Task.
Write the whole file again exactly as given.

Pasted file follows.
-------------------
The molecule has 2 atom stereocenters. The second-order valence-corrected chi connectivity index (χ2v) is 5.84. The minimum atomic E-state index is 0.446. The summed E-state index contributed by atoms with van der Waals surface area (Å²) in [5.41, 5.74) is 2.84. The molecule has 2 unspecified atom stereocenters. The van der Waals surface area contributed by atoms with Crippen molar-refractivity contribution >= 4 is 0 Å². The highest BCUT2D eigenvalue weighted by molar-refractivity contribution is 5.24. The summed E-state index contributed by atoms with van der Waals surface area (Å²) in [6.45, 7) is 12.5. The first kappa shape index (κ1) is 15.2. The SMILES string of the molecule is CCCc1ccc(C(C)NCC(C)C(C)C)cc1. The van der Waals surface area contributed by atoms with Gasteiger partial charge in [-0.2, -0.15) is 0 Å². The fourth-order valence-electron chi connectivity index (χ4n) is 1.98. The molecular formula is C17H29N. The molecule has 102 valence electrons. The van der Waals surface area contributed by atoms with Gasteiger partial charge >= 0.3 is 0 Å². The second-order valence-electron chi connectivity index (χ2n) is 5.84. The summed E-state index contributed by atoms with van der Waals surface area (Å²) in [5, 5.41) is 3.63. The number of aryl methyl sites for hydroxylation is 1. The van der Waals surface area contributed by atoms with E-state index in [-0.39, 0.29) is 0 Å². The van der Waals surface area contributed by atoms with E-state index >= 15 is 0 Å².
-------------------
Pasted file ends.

The molecule has 2 atom stereocenters. The second-order valence-corrected chi connectivity index (χ2v) is 5.84. The minimum atomic E-state index is 0.446. The summed E-state index contributed by atoms with van der Waals surface area (Å²) in [5.41, 5.74) is 2.84. The molecule has 2 unspecified atom stereocenters. The van der Waals surface area contributed by atoms with Crippen molar-refractivity contribution >= 4 is 0 Å². The highest BCUT2D eigenvalue weighted by molar-refractivity contribution is 5.24. The summed E-state index contributed by atoms with van der Waals surface area (Å²) in [6.45, 7) is 12.5. The first kappa shape index (κ1) is 15.2. The SMILES string of the molecule is CCCc1ccc(C(C)NCC(C)C(C)C)cc1. The van der Waals surface area contributed by atoms with Gasteiger partial charge in [-0.2, -0.15) is 0 Å². The fourth-order valence-electron chi connectivity index (χ4n) is 1.98. The molecular formula is C17H29N. The molecule has 102 valence electrons. The van der Waals surface area contributed by atoms with Gasteiger partial charge >= 0.3 is 0 Å². The second-order valence-electron chi connectivity index (χ2n) is 5.84. The summed E-state index contributed by atoms with van der Waals surface area (Å²) in [5, 5.41) is 3.63. The number of aryl methyl sites for hydroxylation is 1. The van der Waals surface area contributed by atoms with E-state index in [-0.39, 0.29) is 0 Å². The van der Waals surface area contributed by atoms with E-state index >= 15 is 0 Å².